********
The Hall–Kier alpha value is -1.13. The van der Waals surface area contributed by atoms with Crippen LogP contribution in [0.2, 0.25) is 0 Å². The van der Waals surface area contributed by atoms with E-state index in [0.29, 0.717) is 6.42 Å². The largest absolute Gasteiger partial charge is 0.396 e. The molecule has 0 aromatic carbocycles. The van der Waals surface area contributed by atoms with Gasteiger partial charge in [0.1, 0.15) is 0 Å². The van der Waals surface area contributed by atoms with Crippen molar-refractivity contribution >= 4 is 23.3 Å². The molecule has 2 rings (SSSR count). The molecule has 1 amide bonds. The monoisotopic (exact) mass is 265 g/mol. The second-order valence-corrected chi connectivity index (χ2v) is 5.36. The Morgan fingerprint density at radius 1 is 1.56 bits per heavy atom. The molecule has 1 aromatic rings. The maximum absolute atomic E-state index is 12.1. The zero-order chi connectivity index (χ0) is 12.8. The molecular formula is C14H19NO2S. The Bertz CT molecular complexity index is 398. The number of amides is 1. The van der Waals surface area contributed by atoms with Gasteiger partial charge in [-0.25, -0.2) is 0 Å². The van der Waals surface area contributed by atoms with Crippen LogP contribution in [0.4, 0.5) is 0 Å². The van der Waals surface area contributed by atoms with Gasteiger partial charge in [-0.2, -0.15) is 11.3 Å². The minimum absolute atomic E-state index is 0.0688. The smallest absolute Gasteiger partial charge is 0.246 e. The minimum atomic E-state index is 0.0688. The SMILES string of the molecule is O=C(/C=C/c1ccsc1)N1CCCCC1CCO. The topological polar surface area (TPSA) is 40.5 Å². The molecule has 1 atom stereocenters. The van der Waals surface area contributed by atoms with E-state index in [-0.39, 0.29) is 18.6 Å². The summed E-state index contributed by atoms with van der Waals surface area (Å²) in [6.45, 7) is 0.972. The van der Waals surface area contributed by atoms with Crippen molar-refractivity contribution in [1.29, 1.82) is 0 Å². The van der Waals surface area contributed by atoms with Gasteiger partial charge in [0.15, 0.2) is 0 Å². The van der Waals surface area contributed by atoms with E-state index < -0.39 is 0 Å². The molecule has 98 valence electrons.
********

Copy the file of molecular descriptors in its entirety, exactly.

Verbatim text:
The Hall–Kier alpha value is -1.13. The van der Waals surface area contributed by atoms with Crippen LogP contribution in [0.2, 0.25) is 0 Å². The van der Waals surface area contributed by atoms with E-state index in [0.29, 0.717) is 6.42 Å². The largest absolute Gasteiger partial charge is 0.396 e. The molecule has 0 aromatic carbocycles. The van der Waals surface area contributed by atoms with Gasteiger partial charge in [0.1, 0.15) is 0 Å². The van der Waals surface area contributed by atoms with Crippen molar-refractivity contribution >= 4 is 23.3 Å². The molecule has 2 rings (SSSR count). The molecule has 1 amide bonds. The monoisotopic (exact) mass is 265 g/mol. The second-order valence-corrected chi connectivity index (χ2v) is 5.36. The Morgan fingerprint density at radius 1 is 1.56 bits per heavy atom. The molecule has 1 aromatic rings. The maximum absolute atomic E-state index is 12.1. The zero-order chi connectivity index (χ0) is 12.8. The molecular formula is C14H19NO2S. The Bertz CT molecular complexity index is 398. The number of amides is 1. The van der Waals surface area contributed by atoms with Gasteiger partial charge in [-0.25, -0.2) is 0 Å². The van der Waals surface area contributed by atoms with Crippen LogP contribution in [0.4, 0.5) is 0 Å². The van der Waals surface area contributed by atoms with Gasteiger partial charge in [-0.2, -0.15) is 11.3 Å². The minimum absolute atomic E-state index is 0.0688. The smallest absolute Gasteiger partial charge is 0.246 e. The minimum atomic E-state index is 0.0688. The SMILES string of the molecule is O=C(/C=C/c1ccsc1)N1CCCCC1CCO. The topological polar surface area (TPSA) is 40.5 Å². The molecule has 1 atom stereocenters. The van der Waals surface area contributed by atoms with E-state index in [-0.39, 0.29) is 18.6 Å². The summed E-state index contributed by atoms with van der Waals surface area (Å²) in [6.45, 7) is 0.972. The van der Waals surface area contributed by atoms with Crippen molar-refractivity contribution in [1.29, 1.82) is 0 Å². The van der Waals surface area contributed by atoms with Gasteiger partial charge in [0.15, 0.2) is 0 Å². The van der Waals surface area contributed by atoms with E-state index < -0.39 is 0 Å². The molecule has 98 valence electrons.